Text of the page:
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Case Study On Print Advertising

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INTRODUCTION

The purpose of this analytical research portfolio is to discuss and examine about contemporary print advertising, in terms of its theoretical approaches such as textual structures, branding, reliance on celebrity endorsements and the pleasures that it offers to consumers (refer to Slide 3). In this essay however, I will elaborate specifically on a particular print advertisement from the company ‘Sisley’, which is commonly advertised in women’s fashion magazines and on how Semiotics and Signs is prevalent with regards to its advertising (Samuel Shane 2017).

CASE STUDY ON SISLEY’S PRINT ADVERTISEMENT

Established in Paris 1968, the French apparel brand ‘Sisley’ began with their revolutionary Denim collection. Then in 1974 the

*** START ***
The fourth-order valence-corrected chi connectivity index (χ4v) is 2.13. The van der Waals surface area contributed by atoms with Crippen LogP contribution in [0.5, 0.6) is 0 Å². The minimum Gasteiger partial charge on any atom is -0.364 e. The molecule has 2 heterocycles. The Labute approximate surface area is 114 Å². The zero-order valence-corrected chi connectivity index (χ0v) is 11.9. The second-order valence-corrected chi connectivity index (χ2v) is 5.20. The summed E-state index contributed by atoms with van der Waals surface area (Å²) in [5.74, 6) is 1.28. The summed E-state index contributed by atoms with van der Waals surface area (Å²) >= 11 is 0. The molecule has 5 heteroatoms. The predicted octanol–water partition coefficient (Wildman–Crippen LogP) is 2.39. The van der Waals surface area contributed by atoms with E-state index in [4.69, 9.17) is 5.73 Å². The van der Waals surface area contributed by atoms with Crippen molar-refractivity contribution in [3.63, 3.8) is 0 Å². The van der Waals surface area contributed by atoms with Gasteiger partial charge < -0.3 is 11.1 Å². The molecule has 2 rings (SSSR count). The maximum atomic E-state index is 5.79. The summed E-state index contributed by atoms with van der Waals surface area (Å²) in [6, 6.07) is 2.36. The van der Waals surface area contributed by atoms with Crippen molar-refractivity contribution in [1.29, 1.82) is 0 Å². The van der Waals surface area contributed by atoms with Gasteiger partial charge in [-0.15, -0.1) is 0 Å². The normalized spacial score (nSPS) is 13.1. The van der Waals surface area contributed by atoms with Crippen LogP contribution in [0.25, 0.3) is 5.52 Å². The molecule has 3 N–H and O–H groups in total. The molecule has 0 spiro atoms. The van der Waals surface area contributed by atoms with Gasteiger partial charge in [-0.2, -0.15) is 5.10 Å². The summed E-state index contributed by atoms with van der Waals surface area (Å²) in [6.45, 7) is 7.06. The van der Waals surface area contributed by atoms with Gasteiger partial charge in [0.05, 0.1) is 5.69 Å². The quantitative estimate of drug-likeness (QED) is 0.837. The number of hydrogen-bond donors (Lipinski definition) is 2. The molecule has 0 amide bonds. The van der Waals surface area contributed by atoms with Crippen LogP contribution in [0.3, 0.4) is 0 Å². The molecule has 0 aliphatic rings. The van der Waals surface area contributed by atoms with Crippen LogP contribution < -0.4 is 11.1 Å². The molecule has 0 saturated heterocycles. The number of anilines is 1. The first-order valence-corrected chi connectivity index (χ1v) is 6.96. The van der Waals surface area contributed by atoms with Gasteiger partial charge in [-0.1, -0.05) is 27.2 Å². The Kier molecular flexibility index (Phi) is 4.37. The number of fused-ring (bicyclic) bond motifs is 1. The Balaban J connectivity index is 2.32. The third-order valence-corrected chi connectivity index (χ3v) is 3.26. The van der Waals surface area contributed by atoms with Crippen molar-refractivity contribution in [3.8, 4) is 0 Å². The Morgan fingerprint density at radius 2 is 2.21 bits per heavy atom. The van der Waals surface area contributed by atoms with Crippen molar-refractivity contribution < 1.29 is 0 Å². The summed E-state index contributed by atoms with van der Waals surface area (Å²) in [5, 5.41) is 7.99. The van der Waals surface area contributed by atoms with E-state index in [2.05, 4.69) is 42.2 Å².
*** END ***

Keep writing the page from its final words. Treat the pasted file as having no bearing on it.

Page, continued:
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The advertisement drew ire as it featured women snorting thin, white clothing off a surface, with the caption "Fashioin Junkie" just below its ‘Sisley’ brand in the middle of the ad (refer to Slide 8 and Annexes). The play on the words “Fashioin Junkie” suggests the combination of ‘Fashion’ and ‘Heroin’ in one word, together with the reinforcement of the word ‘Junkie’, to imply that the models are the image of the combined slogan. The ad hit the fashion industry especially hard, as models have always been associated with cocaine use, due to its appetite suppressing qualities. And as the two thin models in the advert suggest, it further implies the desired figure to attain regardless of the costs involved. Although the advertisement appears at first glance to be somewhat glamorous and glossy, this fuels the suggestion of glamorising drug use as a posh, desirable, high-society trait. The attractive eye-makeup too, enhances the look of the effect in drug use, as it implies the after-effects of regular substance abuse and further reinforces the heroin link. The negative impact of the entire print advertisement, represented the link between the Sisley fashion label, together with model-thin figures and heroin drug abuse, in order to attain a desirable image set by the brand and society, amongst the young, urban and professional audience. “Fashioin Junkie” may have initially been intended as a ‘shock-and-awe’ campaign, as is common with most Benetton Group ads, but has since backfired tremendously on the brand and as well as the fashion industry as a consequence, for its severe lack of tact, taste and ethical values (refer to Slide
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